Group Leader

Dr. Camila Caldana
Project Leader
Phone:+49 331 567-8222

Department Willmitzer

Metabolic Regulation of Plant Growth

The research group of Dr Camila Caldana aims at understanding the regulatory mechanisms of plant metabolism to promote growth in response to energetic status/environmental signals. In particular, we are interested in dissecting the role of the Target Of Rapamycin (TOR) pathway, a central regulator coordinating those factors among eukaryotes. We use Arabidopsis thaliana as a model system to decipher the basis mechanism, but we are extending our knowledge to fast-growing species such as Setaria viridis and the crop sugarcane.

Plant growth results from a combined action among metabolism, availability of environmental resources (i.e., water, nutrients and light), and cellular and developmental programs. Apart from being energy suppliers and macromolecule building blocks, carbon (C) and nitrogen (N) status can be perceived as metabolic inputs by energy-sensing regulators that control how, when and where resources are utilized, coordinating plant metabolism and growth. Although the control of resource allocation in plants is still poorly understood. Our research aims at identifying and understanding these regulatory mechanisms as means to improve plant performance by using the following approaches:

1. Elucidation of the role of the TOR pathway in energy sensing and management to promote plant growth

One of the key components in integrating environmental signals to growth decisions is the well-conserved kinase Target Of Rapamycin (TOR). We previously showed that the TOR kinase affects a plethora of metabolic pathways integrating energy status and carbon partitioning into growth (Caldana et al., 2013, Jueppner et al., 2017). Due to the centrality of this pathway in controlling a range of biological processes (Dobrenel et al., 2016), our group has undertaken a combination of molecular genetics, biochemical and physiological analyses, identification of protein‒protein/protein‒metabolite complexes, metabolomics and data integration to unravel direct targets of the TOR pathway and their physiological functions.

We have identified a possible involvement of the TOR pathway in adjusting C balance, more specifically the partitioning between sucrose and starch, in order to match growth demand. Similarly to sugars, nitrogen (N) nutrient and signals can act as signals affecting plant growth and development.  We are extending our knowledge by further exploring the key players/pathways involved in this network as well as its connection to other energy sensing pathways.

Although, evolutionary studies have suggested that the core of this complex is conserved among eukaryotes, new regulatory steps and outputs have been added during evolution to match the needs in multicellular or autotrophic environments. We aim at unravelling the conserved and species-specific modes of the TOR interactome by employing PROMIS (Veyel et al., 2017) using yeast, HeLa cells and Arabidopsis.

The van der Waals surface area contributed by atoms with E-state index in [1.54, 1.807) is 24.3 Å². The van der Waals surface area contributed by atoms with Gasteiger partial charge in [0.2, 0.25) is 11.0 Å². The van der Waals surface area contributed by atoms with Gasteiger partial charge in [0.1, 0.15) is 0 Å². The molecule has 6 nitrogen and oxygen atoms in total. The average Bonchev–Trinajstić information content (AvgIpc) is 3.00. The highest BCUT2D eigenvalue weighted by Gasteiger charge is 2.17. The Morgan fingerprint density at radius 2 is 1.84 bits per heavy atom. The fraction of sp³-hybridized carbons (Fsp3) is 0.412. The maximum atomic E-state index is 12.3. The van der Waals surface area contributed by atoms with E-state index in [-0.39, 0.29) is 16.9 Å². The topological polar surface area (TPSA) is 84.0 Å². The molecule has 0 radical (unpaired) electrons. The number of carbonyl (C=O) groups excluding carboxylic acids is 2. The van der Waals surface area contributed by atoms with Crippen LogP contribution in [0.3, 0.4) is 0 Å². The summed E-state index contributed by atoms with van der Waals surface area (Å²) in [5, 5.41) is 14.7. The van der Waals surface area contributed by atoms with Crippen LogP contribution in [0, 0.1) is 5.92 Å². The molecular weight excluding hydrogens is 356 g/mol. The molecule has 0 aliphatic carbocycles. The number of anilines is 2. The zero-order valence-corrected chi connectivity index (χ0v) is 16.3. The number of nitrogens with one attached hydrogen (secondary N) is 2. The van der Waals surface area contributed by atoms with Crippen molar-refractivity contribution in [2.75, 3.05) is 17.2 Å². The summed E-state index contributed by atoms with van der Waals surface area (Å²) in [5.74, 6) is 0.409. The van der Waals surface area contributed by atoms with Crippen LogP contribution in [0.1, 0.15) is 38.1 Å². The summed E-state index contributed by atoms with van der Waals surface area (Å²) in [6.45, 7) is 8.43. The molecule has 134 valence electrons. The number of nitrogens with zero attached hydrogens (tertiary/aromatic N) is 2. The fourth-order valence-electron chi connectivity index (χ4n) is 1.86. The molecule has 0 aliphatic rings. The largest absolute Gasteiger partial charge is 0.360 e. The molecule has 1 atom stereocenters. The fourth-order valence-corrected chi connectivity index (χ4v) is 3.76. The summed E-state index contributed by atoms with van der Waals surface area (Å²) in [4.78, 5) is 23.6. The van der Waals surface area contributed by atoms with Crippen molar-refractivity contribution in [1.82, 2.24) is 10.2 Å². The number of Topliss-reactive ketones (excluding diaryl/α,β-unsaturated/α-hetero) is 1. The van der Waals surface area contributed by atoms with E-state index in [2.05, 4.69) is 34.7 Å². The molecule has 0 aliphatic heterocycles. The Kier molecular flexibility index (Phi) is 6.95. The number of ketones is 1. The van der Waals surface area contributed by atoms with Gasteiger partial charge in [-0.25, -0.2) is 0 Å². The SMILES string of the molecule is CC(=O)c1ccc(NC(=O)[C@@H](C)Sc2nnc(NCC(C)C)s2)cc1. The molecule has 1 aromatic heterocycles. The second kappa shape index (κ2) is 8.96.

2. The use of genetic diversity for the unbiased identification of novel factors controlling metabolism and plant growth/biomass

 During the last years, we have started to explore the genetic factors controlling metabolic and plant biomass traits to elucidate their relationships, using sugarcane as a model. Apart from being a sustainable crop with respect to C efficiency and bio-energetic yield per hectare, sugarcane is used as feedstock for a range of products (e.g. ethanol, sugar, polymers and bioelectricity), representing a remarkable biomass source. A current change in paradigm in sugarcane breeding programs aims to alter the balance of C partitioning  to facilitate the acquisition of high-value products. The so-called energy cane has higher biomass production rather than sucrose content. We have been taking the advantage of sugarcane accessions to unravel novel players in this process. Based on our preliminary results in Arabidopsis, we have hypothesized that a precise TOR activity is required for fine-tuned regulation of C partitioning for optimizing growth. We will also use this genetic resource in a targeted manner to associate polymorphisms in the genes encoding for components of the TOR pathway with starch and sucrose content, and growth and biomass parameters.

 

 

Selected Publication

Caldana C, Li Y, Leisse A, Zhang Y, Bartholomaeus L, Fernie AR, Willmitzer L, Giavalisco P. 2013. Systemic analysis of inducible target of rapamycin mutants reveal a general metabolic switch controlling growth in Arabidopsis thaliana. Plant J. 73(6):897-909

Dobrenel T, Caldana C, Hanson J, Robaglia C, Vincentz M, Veit B, Meyer C. 2016a. TOR Signaling and Nutrient Sensing. Annual Review of Plant Biology 67: 261–285.

Jüppner J, Mubeen U, Leisse A, Caldana C, Wiszniewski A, Steinhauser D, Giavalisco P 2018. The target of rapamycin kinase affects biomass accumulation and cell cycle progression by altering carbon/nitrogen balance in synchronized Chlamydomonas reinhardtii cells. Plant J.,93(2):355-376.

 
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